POPE Francis’ financial adviser is being charged in Australia with historical sexual assault, in a move sure to rock the highest levels of the Holy See.

George Pell, Australia’s most senior Catholic, is the highest-ranking Vatican official to be charged in the church’s long-running sexual abuse scandal.

Victoria state police deputy commissioner Shane Patton said police had summonsed Cardinal Pell to Australia to face multiple charges in relation to “historic sexual offences”.

Patton gave no further details about the allegations.

Cardinal Pell, who has been ordered to appear at Melbourne Magistrates Court on July 18, has repeatedly denied abuse claims against him.

The Catholic Church in Australia, which issues statements on the cardinal’s behalf, did not immediately respond to a request for comment on the charges.

“It is important to note that none of the allegations that have been made against Cardinal Pell have, obviously, been tested in any court yet,” Patton said in Melbourne.

“Cardinal Pell, like any other defendant, has a right to due process,” he added.

The charges are a new and serious blow to Pope Francis, who has already suffered several credibility setbacks in his “zero tolerance” policy on sex abuse.

Cardinal Pell has faced claims that he mishandled cases of clergy abuse while he was archbishop of firstly Melbourne and then Sydney.

His actions as archbishop have come under intense scrutiny in recent years by a government-authorised investigation into how the Catholic Church and other institutions have responded to the sexual abuse of children.

Australia’s long-standing royal commission into institutional responses to child sexual abuse – the nation’s highest form of inquiry – has found shocking levels of abuse in the country’s Catholic Church, revealing earlier this year that seven per cent of Catholic priests had been accused of sexually abusing children over the previous several decades.

Last year, Cardinal Pell acknowledged during his evidence to the commission that the church had made “enormous mistakes” in allowing thousands of children to be raped and molested by priests.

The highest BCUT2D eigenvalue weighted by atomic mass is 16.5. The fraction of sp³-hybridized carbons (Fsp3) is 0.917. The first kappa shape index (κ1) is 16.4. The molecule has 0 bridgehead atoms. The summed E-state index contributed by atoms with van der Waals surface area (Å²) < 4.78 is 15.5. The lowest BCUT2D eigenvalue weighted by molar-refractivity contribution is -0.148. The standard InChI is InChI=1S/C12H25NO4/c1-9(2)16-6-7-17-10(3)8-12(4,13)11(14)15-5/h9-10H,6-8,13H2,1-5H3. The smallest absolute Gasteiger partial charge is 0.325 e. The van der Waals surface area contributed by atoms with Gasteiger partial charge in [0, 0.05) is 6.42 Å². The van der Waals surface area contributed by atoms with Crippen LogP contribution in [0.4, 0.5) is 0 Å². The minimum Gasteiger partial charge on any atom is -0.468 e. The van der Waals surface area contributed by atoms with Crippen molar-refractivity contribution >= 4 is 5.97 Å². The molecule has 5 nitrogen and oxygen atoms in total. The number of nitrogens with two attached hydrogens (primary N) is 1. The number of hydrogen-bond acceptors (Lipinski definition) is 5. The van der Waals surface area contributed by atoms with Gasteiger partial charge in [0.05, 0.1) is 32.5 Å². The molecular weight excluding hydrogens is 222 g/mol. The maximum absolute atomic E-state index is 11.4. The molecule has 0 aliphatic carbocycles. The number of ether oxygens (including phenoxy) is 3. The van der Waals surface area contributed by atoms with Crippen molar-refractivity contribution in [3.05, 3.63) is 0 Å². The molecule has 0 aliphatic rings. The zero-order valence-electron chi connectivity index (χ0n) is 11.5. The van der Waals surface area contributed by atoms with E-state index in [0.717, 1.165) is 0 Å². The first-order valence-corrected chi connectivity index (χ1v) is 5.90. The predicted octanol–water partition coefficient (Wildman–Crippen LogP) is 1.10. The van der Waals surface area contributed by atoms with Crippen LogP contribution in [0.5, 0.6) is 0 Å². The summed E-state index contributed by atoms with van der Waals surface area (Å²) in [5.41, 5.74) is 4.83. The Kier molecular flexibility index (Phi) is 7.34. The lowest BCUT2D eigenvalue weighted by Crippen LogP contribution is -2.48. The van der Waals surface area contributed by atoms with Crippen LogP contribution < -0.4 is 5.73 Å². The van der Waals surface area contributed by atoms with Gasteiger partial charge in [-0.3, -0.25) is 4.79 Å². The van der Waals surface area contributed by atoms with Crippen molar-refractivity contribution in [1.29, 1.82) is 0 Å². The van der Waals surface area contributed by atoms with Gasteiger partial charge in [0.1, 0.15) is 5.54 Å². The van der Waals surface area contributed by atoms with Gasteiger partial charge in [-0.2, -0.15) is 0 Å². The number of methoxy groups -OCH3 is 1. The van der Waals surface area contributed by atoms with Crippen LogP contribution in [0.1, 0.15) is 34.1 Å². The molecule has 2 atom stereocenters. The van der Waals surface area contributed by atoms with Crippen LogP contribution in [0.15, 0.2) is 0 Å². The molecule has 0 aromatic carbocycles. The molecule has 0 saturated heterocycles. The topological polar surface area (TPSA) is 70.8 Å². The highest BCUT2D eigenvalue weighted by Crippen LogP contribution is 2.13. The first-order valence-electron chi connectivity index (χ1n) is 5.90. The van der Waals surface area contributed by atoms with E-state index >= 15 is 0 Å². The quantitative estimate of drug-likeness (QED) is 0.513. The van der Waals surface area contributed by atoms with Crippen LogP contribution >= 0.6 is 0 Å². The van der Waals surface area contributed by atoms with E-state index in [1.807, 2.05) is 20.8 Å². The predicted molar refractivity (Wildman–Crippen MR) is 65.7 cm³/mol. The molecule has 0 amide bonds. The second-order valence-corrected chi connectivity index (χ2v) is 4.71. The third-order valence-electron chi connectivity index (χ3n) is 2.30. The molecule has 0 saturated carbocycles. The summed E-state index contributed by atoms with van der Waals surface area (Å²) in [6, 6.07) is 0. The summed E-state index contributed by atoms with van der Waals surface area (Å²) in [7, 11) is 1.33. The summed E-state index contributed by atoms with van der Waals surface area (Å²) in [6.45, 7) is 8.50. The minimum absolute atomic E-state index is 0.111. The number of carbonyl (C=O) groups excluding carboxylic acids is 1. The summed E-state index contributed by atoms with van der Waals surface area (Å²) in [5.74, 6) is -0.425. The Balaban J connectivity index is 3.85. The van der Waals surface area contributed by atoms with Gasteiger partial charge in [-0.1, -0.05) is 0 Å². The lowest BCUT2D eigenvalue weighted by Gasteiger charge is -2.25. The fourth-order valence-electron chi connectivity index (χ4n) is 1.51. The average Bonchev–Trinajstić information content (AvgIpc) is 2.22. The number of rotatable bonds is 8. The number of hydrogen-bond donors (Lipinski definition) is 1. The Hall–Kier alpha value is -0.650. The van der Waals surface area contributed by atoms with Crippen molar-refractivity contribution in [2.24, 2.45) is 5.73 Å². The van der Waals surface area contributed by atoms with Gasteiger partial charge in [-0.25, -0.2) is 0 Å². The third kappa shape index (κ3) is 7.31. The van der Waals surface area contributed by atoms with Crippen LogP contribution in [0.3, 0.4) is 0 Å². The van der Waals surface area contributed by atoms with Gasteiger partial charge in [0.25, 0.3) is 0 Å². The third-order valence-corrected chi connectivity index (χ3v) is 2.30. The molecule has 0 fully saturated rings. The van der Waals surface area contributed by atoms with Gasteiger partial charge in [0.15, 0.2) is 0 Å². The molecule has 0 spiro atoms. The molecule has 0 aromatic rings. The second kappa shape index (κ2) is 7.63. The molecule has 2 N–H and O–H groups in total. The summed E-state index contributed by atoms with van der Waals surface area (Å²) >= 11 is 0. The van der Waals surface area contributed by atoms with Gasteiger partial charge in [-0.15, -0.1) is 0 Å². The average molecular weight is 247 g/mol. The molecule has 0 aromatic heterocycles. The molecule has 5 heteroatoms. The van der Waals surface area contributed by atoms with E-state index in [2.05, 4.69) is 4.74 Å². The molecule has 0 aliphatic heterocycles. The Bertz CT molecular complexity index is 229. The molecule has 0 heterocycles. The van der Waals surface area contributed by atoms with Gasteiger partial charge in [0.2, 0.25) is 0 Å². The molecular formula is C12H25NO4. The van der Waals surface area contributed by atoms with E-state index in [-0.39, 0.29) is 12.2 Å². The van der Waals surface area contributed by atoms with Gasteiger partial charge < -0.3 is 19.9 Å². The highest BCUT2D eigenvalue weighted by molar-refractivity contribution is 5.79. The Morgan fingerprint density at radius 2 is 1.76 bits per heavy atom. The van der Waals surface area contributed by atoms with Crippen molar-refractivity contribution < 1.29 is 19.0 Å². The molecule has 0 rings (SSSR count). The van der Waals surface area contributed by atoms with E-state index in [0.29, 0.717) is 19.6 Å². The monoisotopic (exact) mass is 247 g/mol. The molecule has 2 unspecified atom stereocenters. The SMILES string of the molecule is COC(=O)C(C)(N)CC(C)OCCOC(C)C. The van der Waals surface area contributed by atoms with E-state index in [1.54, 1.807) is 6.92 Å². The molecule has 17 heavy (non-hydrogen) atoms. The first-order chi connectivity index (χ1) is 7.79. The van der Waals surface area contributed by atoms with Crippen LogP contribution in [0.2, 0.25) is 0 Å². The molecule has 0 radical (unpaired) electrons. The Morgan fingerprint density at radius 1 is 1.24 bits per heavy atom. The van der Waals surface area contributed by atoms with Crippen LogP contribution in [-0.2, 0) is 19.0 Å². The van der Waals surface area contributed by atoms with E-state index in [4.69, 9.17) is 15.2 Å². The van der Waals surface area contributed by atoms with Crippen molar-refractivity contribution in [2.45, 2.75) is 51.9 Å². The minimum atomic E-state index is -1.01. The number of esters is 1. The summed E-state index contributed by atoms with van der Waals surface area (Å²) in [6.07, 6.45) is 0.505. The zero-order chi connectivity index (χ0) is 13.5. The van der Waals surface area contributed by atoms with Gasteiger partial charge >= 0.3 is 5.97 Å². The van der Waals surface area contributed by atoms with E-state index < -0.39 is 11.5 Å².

He conceded that he too had erred by often believing the priests over victims who alleged abuse and vowed to help end a spate of suicides that has plagued church abuse victims in his Australian home town of Ballarat.

But more recently, Cardinal Pell himself became the focus of a clergy sex abuse investigation with Victoria detectives flying to the Vatican last year to interview him.

It remains unclear what allegations the charges announced yesterday relate to, though two men, now in their 40s, have said that Cardinal Pell touched them inappropriately at a swimming pool, while he was a senior priest in Melbourne in the late 1970s.

Cardinal Pell said he would take a leave of absence as the Vatican’s chief financial adviser to return to Australia to fight the charges.

“I would think that the Pope would be very concerned to think that one of his cardinals, and someone who holds a high position within the Vatican government structure, is being wanted on criminal charges in Australia,” said Donald Rothwell, an international law expert at the Australian National University.

The charges put Pope Francis in a thorny position; in 2014 he won cautious praise from victims’ advocacy groups when he created a commission of outside experts to advise him and the broader church about “best practices” to fight abuse and protect children.

The commission has since lost much of its credibility, after its two members who were survivors of abuse left.

Francis also scrapped the commission’s signature proposal – a tribunal section to hear cases of bishops who covered up for abuse – following objections by Vatican officials.

When asked last year about the accusations against Cardinal Pell, Francis said he wanted to wait for Australian justice to take its course before judging.

“It’s true, there is a doubt,” he told reporters on his way home from Poland.

“We have to wait for justice and not first make a mediatic judgment – a judgment of gossip – because that won’t help.

“Once justice has spoken, I will speak,” he added.

Francis appointed Cardinal Pell in 2014 to a five-year term to head the Vatican’s new economy secretariat, a mandate that has since been restricted to performing more of an oversight role.